The internet has excellent resources on women’s history and literature. One is a site for the history of U.S. woman’s suffrage, created by the National Women’s History Museum (NWHM). It features primary source documents, lesson plans, speeches, photographs and more related to the long struggle for voting rights for women.
The website Status of Women in the States provides up-to-date data on women’s progress in 50 states, the District of Columbia, and the United States overall, in five key areas: Employment, Education, & Economic Change; Democracy & Society; Poverty, Welfare, & Income Security; Work & Family; and Health & Safety.
The University of Virginia has a site that has digitized biographies of women. You can search or browse by name.
Has equal opportunity in the U.S. been achieved? (Spoiler alert: um, no.) You can access some of the latest stats are here and here. For a look at the global gender gap, you might enjoy this site courtesy of the World Economic Forum.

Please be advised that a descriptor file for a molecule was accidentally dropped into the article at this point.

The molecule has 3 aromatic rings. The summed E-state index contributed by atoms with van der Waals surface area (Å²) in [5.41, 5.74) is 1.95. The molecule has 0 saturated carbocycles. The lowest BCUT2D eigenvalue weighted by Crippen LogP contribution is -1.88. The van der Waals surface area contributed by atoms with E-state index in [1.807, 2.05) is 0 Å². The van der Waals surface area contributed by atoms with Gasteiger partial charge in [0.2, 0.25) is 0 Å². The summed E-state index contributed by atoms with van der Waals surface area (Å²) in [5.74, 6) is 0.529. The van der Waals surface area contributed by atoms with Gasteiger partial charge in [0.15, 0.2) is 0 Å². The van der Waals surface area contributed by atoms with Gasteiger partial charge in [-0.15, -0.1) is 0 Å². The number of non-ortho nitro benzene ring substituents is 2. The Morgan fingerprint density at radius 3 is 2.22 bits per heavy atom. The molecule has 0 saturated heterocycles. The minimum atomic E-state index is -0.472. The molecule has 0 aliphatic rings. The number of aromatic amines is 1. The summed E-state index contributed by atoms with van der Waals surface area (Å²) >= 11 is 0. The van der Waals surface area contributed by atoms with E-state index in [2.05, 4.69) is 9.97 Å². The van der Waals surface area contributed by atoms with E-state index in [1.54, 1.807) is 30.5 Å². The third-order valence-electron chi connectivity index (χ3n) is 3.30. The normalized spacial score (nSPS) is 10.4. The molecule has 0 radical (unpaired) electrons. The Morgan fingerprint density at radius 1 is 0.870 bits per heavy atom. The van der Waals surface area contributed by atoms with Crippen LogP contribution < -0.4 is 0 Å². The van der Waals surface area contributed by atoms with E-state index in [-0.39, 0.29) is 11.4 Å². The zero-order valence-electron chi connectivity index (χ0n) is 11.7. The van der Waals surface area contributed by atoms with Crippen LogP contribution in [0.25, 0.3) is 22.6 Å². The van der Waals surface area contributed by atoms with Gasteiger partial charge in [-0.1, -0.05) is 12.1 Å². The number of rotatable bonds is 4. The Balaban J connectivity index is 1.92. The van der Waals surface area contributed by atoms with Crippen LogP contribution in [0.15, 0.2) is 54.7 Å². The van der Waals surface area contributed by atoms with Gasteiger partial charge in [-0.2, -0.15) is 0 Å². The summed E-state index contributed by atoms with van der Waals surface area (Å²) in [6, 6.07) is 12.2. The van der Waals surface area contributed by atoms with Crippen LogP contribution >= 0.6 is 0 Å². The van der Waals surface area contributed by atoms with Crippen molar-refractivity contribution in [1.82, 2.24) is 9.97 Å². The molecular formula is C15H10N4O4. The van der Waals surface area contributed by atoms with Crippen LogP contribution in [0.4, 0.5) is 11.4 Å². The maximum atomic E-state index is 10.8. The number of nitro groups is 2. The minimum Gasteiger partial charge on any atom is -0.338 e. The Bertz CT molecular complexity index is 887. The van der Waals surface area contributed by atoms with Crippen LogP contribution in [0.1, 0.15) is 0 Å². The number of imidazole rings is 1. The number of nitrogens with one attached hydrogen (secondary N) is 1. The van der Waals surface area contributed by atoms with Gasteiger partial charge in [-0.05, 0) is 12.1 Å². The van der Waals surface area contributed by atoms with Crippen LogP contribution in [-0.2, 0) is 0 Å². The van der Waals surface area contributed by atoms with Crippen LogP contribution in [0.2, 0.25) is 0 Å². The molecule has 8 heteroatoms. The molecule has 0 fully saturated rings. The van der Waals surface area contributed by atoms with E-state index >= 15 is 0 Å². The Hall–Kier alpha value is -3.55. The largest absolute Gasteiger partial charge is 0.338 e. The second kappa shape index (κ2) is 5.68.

What about women’s literature? This interesting article by senior lecturer in English and Women’s Studies at Penn State explores the differences between “women’s lit” and “chick lit” and discusses the “fiction gap” between men and women.
She notes that “The fact remains that women continue to read fiction by men; but men don’t necessarily read fiction by women,” adding, ”[t]o reach a wider audience over 150 years ago, the Brontë sisters assumed male pen names, as did George Sand, born Amantine Lucile Aurore Dupin, and George Eliot, the pen name of Mary Ann Evans.”